by    in Data Science, prediction, Rankings

Cognitive Models for the Intelligent Aggregation of Lists

Ranker is constantly working to improve our crowdsourced list algorithms, in order to surface the best possible answers to the questions on our site.  As part of this effort, we work with leading academics who research the “wisdom of crowds”, and below is a poster we recently presented at the annual meeting for the Association for Psychological Science (led by Ravi Selker at the University of Amsterdam and in collaboration with Michael Lee from the University of California-Irvine).

While the math behind the aggregation model may be complex (a paper describing it in detail will hopefully be published shortly), the principle being demonstrated is relatively simple.  Specifically, aggregating lists using models that take into account the inferred expertise of the list maker outperform simple averages, when compared to real-world ground truths (e.g. box office revenue).  While Ranker’s algorithms for determining our crowdsourced rankings may be similarly complex, they are similarly designed to produce the best answers possible.

 

cognitive_model_aggregating_lists

 

– Ravi Iyer

by    in Data, Data Science, Opinion Graph

A Ranker Opinion Graph of Important Life Goals

What does it mean to be successful, and what life goals should we be setting in order to get there? Is spending time with family most important? What about your career?  We asked people to rank their life goals in order of importance on Ranker, and using a layout algorithm (force atlas in Gephi), we were able to determine goal categories and organized these goals into a layout which placed goals most closely related nearer to each other.

The connecting lines in the graph represent significant correlations or relationships between different life goals, with thicker lines indicating stronger relationships.  The colors in the graph differentiate between unique groups that emerged from a cluster analysis.  Click on the below graph to expand it.

all_black

The classification algorithm produced 5 main life goal clusters:
(1) Religion/Spirituality (e.g., Christian values, achieving Religion & Spirituality),
(2) Achievement and Material Goods (e.g., being a leader, avoiding failure, having money/wealth),
(3) Interpersonal Involvement/Moral Values (e.g., sharing life, doing the right thing, being inspiring),
(4) Personal Growth (e.g., achieving wisdom & serenity, pursuing ideals and passions, peace of mind), and
(5) Emotional/Physical Well-Being (e.g., being healthy, enjoying life, being happy).

These clusters are well matched to those identified by Robert Emmon’s (1999) psychological research on goal pursuit and well-being. Emmon’s found that life goals form 4 primary categories: work and achievement, relationships and intimacy, religion and spirituality, and generativity (leaving legacy/contributing to society).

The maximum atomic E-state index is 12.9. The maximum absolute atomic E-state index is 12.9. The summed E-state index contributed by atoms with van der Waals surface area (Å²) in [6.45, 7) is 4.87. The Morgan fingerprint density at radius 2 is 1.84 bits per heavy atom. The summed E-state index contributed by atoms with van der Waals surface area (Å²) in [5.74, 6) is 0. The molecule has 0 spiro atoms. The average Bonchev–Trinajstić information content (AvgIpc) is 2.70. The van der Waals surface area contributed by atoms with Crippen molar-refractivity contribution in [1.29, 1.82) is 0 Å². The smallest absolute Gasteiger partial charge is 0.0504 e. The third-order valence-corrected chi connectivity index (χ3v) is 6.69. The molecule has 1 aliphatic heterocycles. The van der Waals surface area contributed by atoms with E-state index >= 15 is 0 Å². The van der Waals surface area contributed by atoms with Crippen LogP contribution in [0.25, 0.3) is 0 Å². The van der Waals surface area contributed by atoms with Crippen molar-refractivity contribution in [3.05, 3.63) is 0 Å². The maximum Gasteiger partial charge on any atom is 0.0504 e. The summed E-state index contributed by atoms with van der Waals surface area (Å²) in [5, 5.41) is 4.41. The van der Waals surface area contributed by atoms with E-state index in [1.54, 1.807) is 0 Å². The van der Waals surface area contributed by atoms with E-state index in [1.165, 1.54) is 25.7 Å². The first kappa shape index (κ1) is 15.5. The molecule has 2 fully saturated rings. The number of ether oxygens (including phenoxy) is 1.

However, not all goals are created equal.  While success related goals may be able to help us get ahead in life, they also have downsides.   People who focus on zero-sum goals such as work and achievement tend to report less happiness and life satisfaction compared to people who pursue goals. Our data also show a large divide between Well-being and Work/Achievement goals with relatively no overlap between these two groups.

Other interesting relationships in our graph:

  • Goals related to moral values (e.g., doing the right thing) were clustered with (and therefore more closely related to) interpersonal goals than they were to religious goals.
  • Sexuality was related to goals from opposite ends of the space in unique ways. Well-being goals were related to sexual intimacy whereas Achievement goals were related to promiscuity.
  • While most goal clusters were primarily made up of goals for pursuing positive outcomes, the Achievement/Material Goods goal cluster also included the most goals related to avoiding negative consequences (e.g., avoiding failure, avoiding effort, never going to jail).
  • Our Personal Growth goal cluster is unique from many of the traditional goal taxonomies in the psychological literature, and our data did not find the typical goal cluster related to Generativity. This may show a shift in goal striving from community growth to personal growth.

– Kate Johnson

Citation: Emmons, R. A. (1999). The psychology of ultimate concerns: Motivation and spirituality in personality. New York: Guilford Press.

 

Changes in Opinion for House of Cards, The Walking Dead, Mad Men, & Workaholics

One of the coolest things about Ranker is the fact that Ranker votes are recorded in real time as they happen, allowing the potential for it to track changes in people’s opinions. A list like, “The Best Shows Currently on Air” generates heavy traffic due to the popularity of television shows on air and online. A certain television show can amass an impressive, almost cult-like, following and it’s interesting to see how public opinions change over time, why, and if it corresponds to changes happening in the real-world.